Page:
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The Many Entropies of One-Way Functions Thomas Holenstein Iftach Haitner Salil VadhanHoeteck Wee Joint With Omer Reingold

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Cryptography Rich array of applications and powerful implementations. In some cases (e.g Zero-Knowledge), more than we would have dared to ask for.

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Cryptography Proofs of security very important BUT, almost entirely based on computational hardness assumptions (factoring is hard, cannot find collisions in SHA-1, …)

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One Way Functions (OWF) Easy to compute Hard to invert (even on the average) The most basic, unstructured form of cryptographic hardness [Impagliazzo-Luby ‘95] Major endeavor: base as much of Crypto on existence of OWFs – Great success (even if incomplete) xf(x) f Intermediate primitives

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Primitives Hierarchy [Håstad-Impagliazzo-Levin-Luby ’91] Pseudorandomness naturally corresponds to secrecy. But Crypto is also about Unforgeability (preventing cheating)

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Primitives Hierarchy [Haitner- Nguyen- Ong-R-Vadhan ‘07] [Rompel ‘90] Simplifications and improvements in efficiency Based on new notions of computational entropy Very involved and seems far from optimal [Haitner-R-Vadhan-Wee ’09] [HRV ’10, VZ ‘12] [Haitner-Holenstein-R-Vadhan-Wee ’10]

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Primitives Hierarchy

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Building the First Layer

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Entropy and Pseudoentropy For a random variable X denote by H(X) the entropy of X. Intuitively: how many bits of randomness in X. Various measures of entropy: Shannon entropy (H(X) = E x X [log(1/Pr[X=x)]), min-entropy, max-entropy, … For this talk, enough to imagine X that is uniform over 2 k elements. For such X, H(X)=k. X has pseudoentropy k if Y with H(Y) k such that X and Y are computationally indistinguishable [HILL]

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Pseudorandom Generators [BM,Yao] Efficiently computable function G:{0,1} s {0,1} m Stretching ( m > s ) Output is computationally indistinguishable from uniform. x G(x)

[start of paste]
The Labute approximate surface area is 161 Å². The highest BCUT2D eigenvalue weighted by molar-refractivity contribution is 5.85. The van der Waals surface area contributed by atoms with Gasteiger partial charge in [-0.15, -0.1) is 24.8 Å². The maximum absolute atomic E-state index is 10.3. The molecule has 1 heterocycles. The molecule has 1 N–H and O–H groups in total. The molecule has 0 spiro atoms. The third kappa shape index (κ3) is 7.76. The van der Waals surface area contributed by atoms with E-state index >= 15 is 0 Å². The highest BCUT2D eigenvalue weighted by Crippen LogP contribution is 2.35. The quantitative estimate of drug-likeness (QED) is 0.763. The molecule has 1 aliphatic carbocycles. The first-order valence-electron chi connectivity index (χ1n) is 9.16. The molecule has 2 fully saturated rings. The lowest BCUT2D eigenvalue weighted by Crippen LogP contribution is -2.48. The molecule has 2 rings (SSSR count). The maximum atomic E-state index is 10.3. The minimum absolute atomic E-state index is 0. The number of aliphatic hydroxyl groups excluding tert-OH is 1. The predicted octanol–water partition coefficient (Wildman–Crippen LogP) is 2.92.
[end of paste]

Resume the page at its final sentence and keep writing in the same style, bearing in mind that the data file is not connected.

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False Entropy Generator Loosely, the most basic object in HILL is: G fe (x,g,i)=f(x),g,g(x) 1..i (think of g as matrix multiplication). Lemma Let k=log|f -1 (f(x))|, then when i=k+log n then g,g(x) 1..i is pseudorandom (even given f(x)). Intuition: first k-c ¢ log n bits are statistically close to uniform (Leftover Hash Lemma) and next (c+1)log n bits are pseudorandom (GL Hard-Core Function).

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False Entropy Generator (II) G fe (x,g,i)=f(x),g,g(x) 1..i Lemma: For the variable G fe (x,g,i) (with random inputs) = pseudoentropy – real entropy > (log n)/n Reason: w.p 1/n over choice of i (when i=k+log n) the output G fe (x,g,i) is indistinguishable from distribution with entropy |x|+|g|+log n (whereas real entropy |x|+|g|) Disadvantages: rather small, value of real entropy unknown, pseudoentropy < entropy of input

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Building Block of [HRV ’10] Simply do not truncate: G nb (x,g)=f(x),g, g(x) Nonsense: G nb (x,g) is invertible and therefore has no pseudoentropy! Well yes, but: G nb (x,g) does have pseudoentropy from the point of view of an online distinguisher (getting one bit at a time).

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Next-Bit Pseudoentropy X has pseudoentropy k if Y with H(Y) k such that X and Y are computationally indistinguishable X=(X 1 …X n ) has next-bit pseudoentropy k if {Y i } i 2 [n] with i H(Y i |X 1 …X i-1 ) k such that X i and Y i are computationally indistinguishable given X 1,…,X i-1 Remarks: X and {Y i } are jointly distributed The two notions are identical for k=n [BM, Yao, GGM] Generalizes to blocks (rather than bits) Next-bit pseudoentropy is weaker than pseudoentropy G nb (x,g)=f(x),g,g(x) 1,…n

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Our Next-Block Pseudoentropy Generator G nb (x,g)=f(x),g,g(x) Next-block pseudoentropy > |x|+|g|+logn X=G(x,g) and {Y i } obtained from X by replacing first k+logn bits of g(x) with uniform bits, where k=log|f -1 (f(x))| Advantages: = (next-block pseudoentropy – real entropy) > logn Entropy bounds known (on total entropy) “No bit left behind”